Autism, depression & suicidality – Alexithymia vs Empathy!

Clinician’s and other experienced mental health professionals report that people with autism have an associated risk to developing depression, hopelessness and suicidality. This means they are among the highest individuals at risk of ‘suicidality,’ – the term suicidality includes thoughts, plans and attempts to harm and kill oneself.

These suspicions have been evaluated by several large studies of adolescents and adults with autism and these studies have revealed that bleak and/or low moods and suicidal despair are alarmingly common, particularly among those on the milder end of the spectrum with so-called high-functioning autism or Asperger syndrome.

Although Asperger syndrome is no longer an official diagnosis in the Diagnostic and Statistical Manual of Mental Disorders, the term is still in used in the U.K. and elsewhere, and many individuals still identify with it. The new correct terminology is Autism Spectrum condition (ASC) which works along a continuum scale with varying degrees of impairments in other areas, along this scale.

A common theme affecting those with ASC is the lack of empathy, and this lack of empathy could be misunderstood due to the nature of other complexities, inherent with this condition. It’s not because they don’t have those feelings, they just may not be able to access or have the vocabulary to describe their emotional state.

A common element associated with autism is alexithymia!

Alexithymia is the inability to talk about feelings due to a lack of emotional awareness. Individuals with Alexithymia are typically unable to identify, understand or describe their own emotions, and the construct of alexithymia refers to some of the chief manifestations of this deficit in emotional functioning. (maybe this explains the lack of empathy for those affected?)

Alexithymia is not a clinical disorder in its own right and this condition should not be confused with:

Apathy (a lack of emotional reactivity or motivation)
Emotional repression (subconscious but motivated denial of emotion).
Stoicism (deliberate resistance of emotional impulses)
Sociopathy (a lack of concern for others)

Common problems associated with alexithymia affecting Individuals include the notion that those on the spectrum find it difficult to talk about their emotions. They develop anxiety as they may be perceived by others as excessively logical or unsentimental without being unfriendly, and they may also become bewildered by other people’s emotional reactions. They give pedantic and long-winded answers to practical questions and they rarely daydream or fantasize about personal prospects and they have a subdued reaction to art, literature or music. They make decisions according to principles rather than feelings and also suffer occasional inexplicable physiological disturbances such as palpitations, stomach ache, or hot flushes. (Anxiety plays a huge role in autism and is one of the leading symptoms.)

This question is often asked in psychiatric syndromes, usually with the aim of attributing responsibility (capacity) or identifying suitable therapies – Is it psychological or neurological? – In my view, it’s both! The evidence for this condition can be either neurological (caused by biological abnormalities, birth/brain trauma – born this way) or psychogenic (caused by upbringing or psychological trauma, made this way).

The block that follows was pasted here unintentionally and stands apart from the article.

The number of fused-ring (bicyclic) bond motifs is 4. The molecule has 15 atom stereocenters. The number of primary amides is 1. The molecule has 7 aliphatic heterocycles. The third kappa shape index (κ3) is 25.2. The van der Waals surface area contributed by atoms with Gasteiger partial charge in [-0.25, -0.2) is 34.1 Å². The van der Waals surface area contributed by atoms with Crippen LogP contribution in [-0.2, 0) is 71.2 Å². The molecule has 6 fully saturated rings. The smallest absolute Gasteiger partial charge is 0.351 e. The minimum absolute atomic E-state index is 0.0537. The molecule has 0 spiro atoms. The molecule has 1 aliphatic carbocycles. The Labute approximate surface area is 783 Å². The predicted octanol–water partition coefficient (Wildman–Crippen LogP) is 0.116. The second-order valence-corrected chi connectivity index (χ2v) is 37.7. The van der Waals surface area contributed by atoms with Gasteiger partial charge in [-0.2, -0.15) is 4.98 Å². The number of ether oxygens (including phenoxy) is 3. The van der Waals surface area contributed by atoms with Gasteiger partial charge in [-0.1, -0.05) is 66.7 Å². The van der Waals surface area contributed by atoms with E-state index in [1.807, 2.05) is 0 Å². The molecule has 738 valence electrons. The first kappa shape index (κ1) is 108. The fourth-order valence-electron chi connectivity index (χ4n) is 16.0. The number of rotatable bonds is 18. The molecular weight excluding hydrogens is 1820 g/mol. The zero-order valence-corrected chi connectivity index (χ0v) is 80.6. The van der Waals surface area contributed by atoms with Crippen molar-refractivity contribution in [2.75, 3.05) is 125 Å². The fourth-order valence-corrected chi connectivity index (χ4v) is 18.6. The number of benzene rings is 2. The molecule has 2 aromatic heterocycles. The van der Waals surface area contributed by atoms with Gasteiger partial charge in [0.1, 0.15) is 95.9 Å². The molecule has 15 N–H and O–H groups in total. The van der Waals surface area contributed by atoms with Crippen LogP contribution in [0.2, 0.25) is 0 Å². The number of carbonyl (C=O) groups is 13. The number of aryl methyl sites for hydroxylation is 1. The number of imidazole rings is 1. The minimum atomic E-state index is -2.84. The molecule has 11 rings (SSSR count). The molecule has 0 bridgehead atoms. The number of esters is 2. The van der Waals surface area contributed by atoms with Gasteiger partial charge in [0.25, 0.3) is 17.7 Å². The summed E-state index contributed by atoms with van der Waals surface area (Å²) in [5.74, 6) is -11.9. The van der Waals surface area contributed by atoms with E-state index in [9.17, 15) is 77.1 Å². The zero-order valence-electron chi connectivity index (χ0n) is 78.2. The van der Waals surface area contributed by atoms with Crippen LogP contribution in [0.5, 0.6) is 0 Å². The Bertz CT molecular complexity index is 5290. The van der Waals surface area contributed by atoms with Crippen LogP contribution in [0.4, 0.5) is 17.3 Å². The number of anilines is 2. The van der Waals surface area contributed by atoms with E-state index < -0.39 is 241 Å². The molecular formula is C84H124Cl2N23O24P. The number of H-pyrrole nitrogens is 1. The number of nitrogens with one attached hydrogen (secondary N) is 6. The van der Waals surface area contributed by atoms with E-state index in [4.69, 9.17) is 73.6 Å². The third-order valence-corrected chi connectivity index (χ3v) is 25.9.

Individuals with Autism often report that they don’t feel they belong here, that they should be somewhere else, on another planet. Due to the triad of impairments in social interaction, integration and communication, these difficulties compound the underlying depression and suicidality for those on the spectrum. Whereas the neuro-typical individual, who doesn’t have any underlying biological deficit, yet can exhibit the exact same symptoms to that of the autistic individual.

Note: (high functioning refers to the ability to articulate verbal language, whereas low functioning refers to having limited or no capacity to express language!) Along the continuum, there are those who are learning disabled and the higher end of the spectrum is those who are more intelligent, demonstrating exceptional skills and talent in many areas in the corporate world.

In one study of children with anxiety and high-functioning autism, researchers found that the children sometimes made suicidal threats for attention or to escape from an unpleasant situation. This is a reaction due to some limit being set being set or placed on the child, for example, a parent might announce that it’s time to stop playing video games, the child might throw a tantrum, lose control and say that he is going to kill himself. This leaves the parents in a state of anxiety and confusion. (A common thread in CAMHS) Some people will state that this is a behavioural manipulation tactic to continue with their favourite game, however, for those on the spectrum, it is evidently clear that due to limited emotional ability to understand and express emotions, the true reason for the threat is actually a red flag alert, indicating a problem and expression of their emotional state, saying that they need help.

In occupational science, and among professionals in this field, there are two schools of thought that oppose each other, one is the sensory / neurological theory, and the other is the behavioural / social theory. A common ground for much of the debate within the two fields of science!

There are also two scientific aspects for autism, one is the neurological (neuro is sensory related) and the other is sociological- (psychological – behaviour related!) There is increasing recognition of the co-occurrence of autism and schizophrenia spectrum disorders. However, the clinical significance of this on outcomes such as depression and suicidal thinking has not been explored. Autism is referred to as a developmental disorder, and one that underpins many other mental illnesses.